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A DAY IN THE LIFE AS RACE ROCKS ECOGUARDIAN

Hello from Race Rocks

Current Ecoguardians Mara and Kai recently shared with us not only their favourite Race Rocks photos from the past months, but also gave us an impression of what life looks like as the sole two humans on an ecological reserve.
Every day at 6am, weather conditions have to be reported to the Pedder Bay Marina: Visibility, wind speed and direction, sea state, and sky conditions.
Battery maintenance: The lead acid battery bank that stores all of our electricity requires regular fluid level checks and fluid gravity readings.

Salinity and sea water temperature collected daily for the Department of Fisheries and Oceans (DFO) at peak flood current. This data has been collected for decades and is an important resource in tracking slow changes over time.

Grounds maintenance: removing invasive species, collecting any trash that washes into the rocks, or is brought to the island by birds, cleaning gutters, drains, paths, pressure washing.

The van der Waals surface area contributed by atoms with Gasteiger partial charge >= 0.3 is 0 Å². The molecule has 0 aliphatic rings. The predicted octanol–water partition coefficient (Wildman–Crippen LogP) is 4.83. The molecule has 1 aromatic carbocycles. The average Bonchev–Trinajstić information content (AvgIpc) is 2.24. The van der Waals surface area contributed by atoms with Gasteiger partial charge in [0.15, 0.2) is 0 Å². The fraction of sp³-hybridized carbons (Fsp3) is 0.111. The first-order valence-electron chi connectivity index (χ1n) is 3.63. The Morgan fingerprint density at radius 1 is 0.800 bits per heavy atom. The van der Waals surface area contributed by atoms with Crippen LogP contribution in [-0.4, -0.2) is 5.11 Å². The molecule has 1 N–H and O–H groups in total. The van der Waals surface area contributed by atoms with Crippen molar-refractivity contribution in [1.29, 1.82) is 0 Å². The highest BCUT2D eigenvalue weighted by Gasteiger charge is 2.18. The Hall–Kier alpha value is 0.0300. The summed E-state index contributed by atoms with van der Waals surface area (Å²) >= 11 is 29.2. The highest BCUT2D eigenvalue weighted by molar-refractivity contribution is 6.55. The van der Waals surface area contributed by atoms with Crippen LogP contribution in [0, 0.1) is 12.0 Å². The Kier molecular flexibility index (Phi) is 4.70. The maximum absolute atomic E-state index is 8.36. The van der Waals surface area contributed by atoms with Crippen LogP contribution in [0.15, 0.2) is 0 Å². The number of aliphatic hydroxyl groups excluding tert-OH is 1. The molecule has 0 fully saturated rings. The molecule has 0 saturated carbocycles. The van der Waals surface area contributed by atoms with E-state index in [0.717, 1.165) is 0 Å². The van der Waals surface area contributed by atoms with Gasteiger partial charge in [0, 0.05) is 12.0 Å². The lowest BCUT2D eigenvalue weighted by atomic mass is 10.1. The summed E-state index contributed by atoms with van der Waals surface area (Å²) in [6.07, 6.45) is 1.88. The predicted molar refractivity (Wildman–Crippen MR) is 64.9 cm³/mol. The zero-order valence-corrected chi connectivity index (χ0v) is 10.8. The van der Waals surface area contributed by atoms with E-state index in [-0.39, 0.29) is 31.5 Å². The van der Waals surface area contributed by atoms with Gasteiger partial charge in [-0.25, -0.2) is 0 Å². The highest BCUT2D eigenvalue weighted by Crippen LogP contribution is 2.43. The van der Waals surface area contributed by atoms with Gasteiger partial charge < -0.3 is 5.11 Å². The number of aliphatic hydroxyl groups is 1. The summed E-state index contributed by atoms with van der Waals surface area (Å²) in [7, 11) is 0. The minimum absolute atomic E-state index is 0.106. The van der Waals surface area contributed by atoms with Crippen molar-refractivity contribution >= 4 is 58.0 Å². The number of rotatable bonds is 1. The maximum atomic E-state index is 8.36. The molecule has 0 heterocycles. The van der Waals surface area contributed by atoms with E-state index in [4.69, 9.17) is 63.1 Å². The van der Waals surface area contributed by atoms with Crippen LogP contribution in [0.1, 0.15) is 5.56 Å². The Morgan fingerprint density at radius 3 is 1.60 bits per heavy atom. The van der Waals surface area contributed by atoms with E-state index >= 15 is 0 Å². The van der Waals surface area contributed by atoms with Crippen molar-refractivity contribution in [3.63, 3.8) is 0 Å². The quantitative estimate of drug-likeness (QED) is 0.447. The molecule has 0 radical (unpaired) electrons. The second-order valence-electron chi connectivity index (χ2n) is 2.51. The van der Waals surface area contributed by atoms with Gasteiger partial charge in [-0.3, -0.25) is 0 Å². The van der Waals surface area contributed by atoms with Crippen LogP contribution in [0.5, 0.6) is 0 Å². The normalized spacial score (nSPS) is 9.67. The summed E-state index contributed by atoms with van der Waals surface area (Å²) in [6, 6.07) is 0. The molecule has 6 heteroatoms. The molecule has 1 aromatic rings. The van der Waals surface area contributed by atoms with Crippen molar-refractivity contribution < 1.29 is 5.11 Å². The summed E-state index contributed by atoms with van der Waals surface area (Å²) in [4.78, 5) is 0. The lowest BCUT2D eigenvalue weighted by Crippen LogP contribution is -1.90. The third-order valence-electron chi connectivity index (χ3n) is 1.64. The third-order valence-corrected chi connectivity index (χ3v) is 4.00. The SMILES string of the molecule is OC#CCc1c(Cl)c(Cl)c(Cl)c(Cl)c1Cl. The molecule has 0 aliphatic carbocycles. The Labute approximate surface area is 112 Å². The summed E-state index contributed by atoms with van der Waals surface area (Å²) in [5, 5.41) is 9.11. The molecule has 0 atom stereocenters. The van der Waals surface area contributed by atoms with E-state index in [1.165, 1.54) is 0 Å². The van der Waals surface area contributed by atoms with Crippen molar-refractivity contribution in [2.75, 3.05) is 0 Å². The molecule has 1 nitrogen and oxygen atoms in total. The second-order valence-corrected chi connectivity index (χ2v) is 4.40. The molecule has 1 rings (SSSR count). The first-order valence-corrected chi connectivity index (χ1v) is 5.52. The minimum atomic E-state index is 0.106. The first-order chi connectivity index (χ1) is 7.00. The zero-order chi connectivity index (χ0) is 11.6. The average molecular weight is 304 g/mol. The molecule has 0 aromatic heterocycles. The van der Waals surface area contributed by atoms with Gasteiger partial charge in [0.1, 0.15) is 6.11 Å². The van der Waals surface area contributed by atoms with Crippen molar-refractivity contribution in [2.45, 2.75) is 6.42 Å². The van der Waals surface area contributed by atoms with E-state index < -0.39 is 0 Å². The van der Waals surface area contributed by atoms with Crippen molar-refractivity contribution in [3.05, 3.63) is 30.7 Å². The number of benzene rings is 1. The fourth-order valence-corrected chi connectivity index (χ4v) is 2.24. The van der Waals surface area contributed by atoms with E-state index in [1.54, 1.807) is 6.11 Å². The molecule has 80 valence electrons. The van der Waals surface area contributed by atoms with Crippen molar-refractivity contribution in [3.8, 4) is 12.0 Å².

Clean solar panels as needed with collected rain water. These panels get extremely dirty during gull season!

Tracking/counting vessels inside the reserve, and also any visitors to the island (the latter is required by BC parks).

Watching for boating violations, wildlife violations, injured animals, migrating animals, interesting animal behaviors: photograph and report as appropriate.

Weekly animal census: Counting every mammal and bird within the reserve from the lighthouse. Using a spotting scope, binoculars, and sometimes even regular  camera, Mara and Kai counted over 700 gulls in mid July.

Pigeon guillemots breaking into breeding pairs and nesting in the rocky crevices.
Oyster catcher nest. Note how they build their nests from small stones and shells!
‘Entanglement’ injuries are unfortunately common. Anything that forms a loop (fishing line, packing bands, etc.) can get stuck around the neck of an animal and slowly injures them as it grows.
If you want to see more recent images from Race Rocks, check them out on our Flickr page and find more interesting bits of information from our Ecoguardians Mara and Kai.